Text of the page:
2018 provided the usual dose of running back surprises, and while several of these resulted in unexpectedly great performances (James Conner at No. 7, Phillip Lindsay at No. 12), there were many that ruined fantasy hopes for unfortunate owners.
Le’Veon Bell owners were the most obvious losers on draft day last year. Leonard Fournette and Devonta Freeman, both popular second or third-round picks, finished as the No. 37 and No. 109 running backs, after injuries derailed their seasons. LeSean McCoy and Carlos Hyde, trusted fantasy veterans, each played in 14 games but finished at No. 40 and No. 44 at the position, respectively.
Simply put: running backs are a volatile and unpredictable group that values consistency from its studs. Here are some players you should be wary of considering their average draft position, potential risk, and inconsistency.
5. Kenyan Drake, Miami Dolphins
Everything seems to be looking up for Drake. The Alabama product was continually frustrated in coach Adam Gase’s offense, rarely averaging more than 12 carries, but performing at a high level given the opportunity. Now Gase is gone, and Drake won’t have to compete with Frank Gore anymore.
The upside for a breakout season is there, but there are also red flags that could result in a bust season for Drake.
Miami’s offense hasn’t improved significantly, and the QB battle between Josh Rosen and Ryan Fitzpatrick doesn’t help to reassure that a jump up from last year will occur. The Dolphins ran the fewest plays in the league last year (878), which was significantly lower than the league average (1,007) and placed them as the only team to run fewer than 900 plays since 2006. Their seven rushing touchdowns as a team ranked last in the NFL, and goal line carries may go to the bigger and stronger Kalen Ballage. It also doesn’t help that the Dolphins have the worst offensive line in football (via Pro Football Focus).
Drake is more of a bust candidate if you rank him as a top-12 running back, like some experts do. However, some experts have him as low as RB49 (via FantasyPros), and either option is a possible outcome. There are too many make-or-break factors, like his workload, inconsistency, and horrendous offensive line to have trust in Drake this season.
4. Damien Williams, Kansas City Chiefs
Running backs thrive in the Kansas City Chiefs’ offense, but they also seem to be interchangeable cogs in the system. Jamaal Charles, Charcandrick West, Spencer Ware, Knile Davis and Kareem Hunt are all running backs who have exploded in Kansas City and have been relevant fantasy options. And then, suddenly, they are replaced by a new name that performs just as well. One injury, one bad game, or one strong performance from another Kansas City back could easily move Williams to the back of the rotation.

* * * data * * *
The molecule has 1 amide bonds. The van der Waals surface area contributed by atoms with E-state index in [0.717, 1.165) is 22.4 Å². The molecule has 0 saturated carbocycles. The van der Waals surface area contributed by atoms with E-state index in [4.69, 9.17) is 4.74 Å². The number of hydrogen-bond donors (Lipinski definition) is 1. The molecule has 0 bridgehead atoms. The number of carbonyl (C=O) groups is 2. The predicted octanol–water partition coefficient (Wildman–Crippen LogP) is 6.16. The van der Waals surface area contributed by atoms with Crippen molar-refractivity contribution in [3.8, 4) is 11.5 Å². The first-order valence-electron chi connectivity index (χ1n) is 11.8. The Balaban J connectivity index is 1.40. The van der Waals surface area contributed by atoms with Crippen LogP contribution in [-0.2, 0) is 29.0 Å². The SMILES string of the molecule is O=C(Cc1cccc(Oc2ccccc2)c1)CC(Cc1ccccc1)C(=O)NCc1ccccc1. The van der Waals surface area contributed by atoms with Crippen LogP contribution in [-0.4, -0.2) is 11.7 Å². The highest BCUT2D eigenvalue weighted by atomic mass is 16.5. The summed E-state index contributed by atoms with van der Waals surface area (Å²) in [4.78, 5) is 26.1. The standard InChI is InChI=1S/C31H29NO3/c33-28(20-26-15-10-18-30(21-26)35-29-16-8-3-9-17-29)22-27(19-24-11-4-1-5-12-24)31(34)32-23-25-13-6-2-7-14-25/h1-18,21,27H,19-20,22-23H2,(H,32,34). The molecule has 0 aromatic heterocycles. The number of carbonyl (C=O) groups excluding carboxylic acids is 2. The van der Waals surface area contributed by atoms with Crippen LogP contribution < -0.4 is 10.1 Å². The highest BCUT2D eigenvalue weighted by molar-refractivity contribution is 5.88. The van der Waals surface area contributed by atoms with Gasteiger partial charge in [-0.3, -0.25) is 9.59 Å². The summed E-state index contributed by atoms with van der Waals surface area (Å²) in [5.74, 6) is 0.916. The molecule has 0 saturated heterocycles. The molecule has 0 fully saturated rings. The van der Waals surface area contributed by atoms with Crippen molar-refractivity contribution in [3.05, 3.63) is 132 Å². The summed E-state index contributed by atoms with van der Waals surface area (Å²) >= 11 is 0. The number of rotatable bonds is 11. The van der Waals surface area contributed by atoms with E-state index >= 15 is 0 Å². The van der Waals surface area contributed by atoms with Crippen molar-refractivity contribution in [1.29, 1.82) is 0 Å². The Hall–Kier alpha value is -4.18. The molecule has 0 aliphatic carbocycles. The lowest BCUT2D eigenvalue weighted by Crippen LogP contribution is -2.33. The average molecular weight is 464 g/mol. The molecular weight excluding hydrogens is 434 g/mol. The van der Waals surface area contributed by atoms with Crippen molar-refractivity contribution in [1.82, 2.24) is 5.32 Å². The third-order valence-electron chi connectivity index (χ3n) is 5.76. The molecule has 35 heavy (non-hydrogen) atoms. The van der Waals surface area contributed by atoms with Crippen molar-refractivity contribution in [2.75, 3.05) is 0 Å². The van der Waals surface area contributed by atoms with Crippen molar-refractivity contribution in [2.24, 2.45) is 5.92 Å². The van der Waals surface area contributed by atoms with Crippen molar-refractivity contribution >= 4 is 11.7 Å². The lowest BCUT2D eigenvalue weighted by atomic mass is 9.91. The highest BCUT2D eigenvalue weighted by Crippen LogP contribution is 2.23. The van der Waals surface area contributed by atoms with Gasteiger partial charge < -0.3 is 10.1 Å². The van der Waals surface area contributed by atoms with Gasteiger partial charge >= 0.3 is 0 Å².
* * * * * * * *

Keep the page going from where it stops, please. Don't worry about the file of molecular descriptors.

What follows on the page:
Although Williams has a chance to be the main running back out of the gate, Kansas City went out and signed veteran Carlos Hyde to bolster the backfield. They’re paying Hyde more, and he provides a proven goal-line and pass-catching presence. It’s impossible to ignore the torrid stretch that Williams went on at the end of last year, scoring 10 touchdowns in a six-game span. However, that occurred without another option in the backfield.
Williams, along with most of the guys on this list, figures to be a boom-or-bust candidate. Handcuffing him with Hyde would be a smart move, but you may have to draft both of them early, so looking for a more stable situation isn’t a bad idea.
3. Todd Gurley, Los Angeles Rams
An arthritic component in Gurley’s knee has been the center of attention this offseason. No one is really sure how it will affect him, as the Rams have not revealed too much about the issue, a concerning fact in itself. If there’s any lingering carry-over from the end of the season and playoffs, the Rams could go with 2018 draft pick Darrell Henderson in order to conserve Gurley’s health. Last year’s back up, CJ Anderson, averaged 116.5 yards per game when he filled in for Gurley, meaning that Sean McVay’s system can likely get production no matter who leads the backfield.